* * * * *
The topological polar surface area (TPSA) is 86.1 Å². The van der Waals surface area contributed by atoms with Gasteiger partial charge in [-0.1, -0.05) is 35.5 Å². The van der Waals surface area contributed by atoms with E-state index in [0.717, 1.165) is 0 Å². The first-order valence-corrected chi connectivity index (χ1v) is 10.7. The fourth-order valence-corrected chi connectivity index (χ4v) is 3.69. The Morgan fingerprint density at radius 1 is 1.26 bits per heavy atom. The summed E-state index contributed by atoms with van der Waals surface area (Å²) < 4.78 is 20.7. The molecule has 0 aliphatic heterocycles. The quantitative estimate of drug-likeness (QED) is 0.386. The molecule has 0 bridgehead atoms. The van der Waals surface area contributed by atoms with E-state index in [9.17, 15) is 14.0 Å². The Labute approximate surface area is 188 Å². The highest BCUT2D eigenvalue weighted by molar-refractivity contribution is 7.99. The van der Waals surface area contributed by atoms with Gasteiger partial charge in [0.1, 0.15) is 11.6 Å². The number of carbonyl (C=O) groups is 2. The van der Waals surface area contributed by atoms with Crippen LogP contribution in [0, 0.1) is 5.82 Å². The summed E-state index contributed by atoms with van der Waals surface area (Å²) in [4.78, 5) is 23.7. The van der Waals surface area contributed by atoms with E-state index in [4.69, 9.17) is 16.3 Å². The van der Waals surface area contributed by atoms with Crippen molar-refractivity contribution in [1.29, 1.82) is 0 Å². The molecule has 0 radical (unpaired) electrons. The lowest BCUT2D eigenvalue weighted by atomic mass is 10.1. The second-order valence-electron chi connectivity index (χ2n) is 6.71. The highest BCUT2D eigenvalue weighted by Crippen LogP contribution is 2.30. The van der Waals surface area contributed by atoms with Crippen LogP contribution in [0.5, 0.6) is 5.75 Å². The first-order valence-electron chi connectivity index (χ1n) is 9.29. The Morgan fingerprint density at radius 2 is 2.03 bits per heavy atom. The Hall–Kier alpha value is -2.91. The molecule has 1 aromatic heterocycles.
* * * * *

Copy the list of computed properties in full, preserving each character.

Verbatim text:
The topological polar surface area (TPSA) is 86.1 Å². The van der Waals surface area contributed by atoms with Gasteiger partial charge in [-0.1, -0.05) is 35.5 Å². The van der Waals surface area contributed by atoms with E-state index in [0.717, 1.165) is 0 Å². The first-order valence-corrected chi connectivity index (χ1v) is 10.7. The fourth-order valence-corrected chi connectivity index (χ4v) is 3.69. The Morgan fingerprint density at radius 1 is 1.26 bits per heavy atom. The summed E-state index contributed by atoms with van der Waals surface area (Å²) < 4.78 is 20.7. The molecule has 0 aliphatic heterocycles. The quantitative estimate of drug-likeness (QED) is 0.386. The molecule has 0 bridgehead atoms. The van der Waals surface area contributed by atoms with E-state index in [9.17, 15) is 14.0 Å². The Labute approximate surface area is 188 Å². The highest BCUT2D eigenvalue weighted by molar-refractivity contribution is 7.99. The van der Waals surface area contributed by atoms with Gasteiger partial charge in [0.1, 0.15) is 11.6 Å². The number of carbonyl (C=O) groups is 2. The van der Waals surface area contributed by atoms with Crippen LogP contribution in [0, 0.1) is 5.82 Å². The summed E-state index contributed by atoms with van der Waals surface area (Å²) in [4.78, 5) is 23.7. The van der Waals surface area contributed by atoms with E-state index in [4.69, 9.17) is 16.3 Å². The van der Waals surface area contributed by atoms with Crippen molar-refractivity contribution in [1.29, 1.82) is 0 Å². The molecule has 0 radical (unpaired) electrons. The lowest BCUT2D eigenvalue weighted by atomic mass is 10.1. The second-order valence-electron chi connectivity index (χ2n) is 6.71. The highest BCUT2D eigenvalue weighted by Crippen LogP contribution is 2.30. The van der Waals surface area contributed by atoms with Crippen LogP contribution in [0.5, 0.6) is 5.75 Å². The first-order valence-electron chi connectivity index (χ1n) is 9.29. The Morgan fingerprint density at radius 2 is 2.03 bits per heavy atom. The Hall–Kier alpha value is -2.91. The molecule has 1 aromatic heterocycles.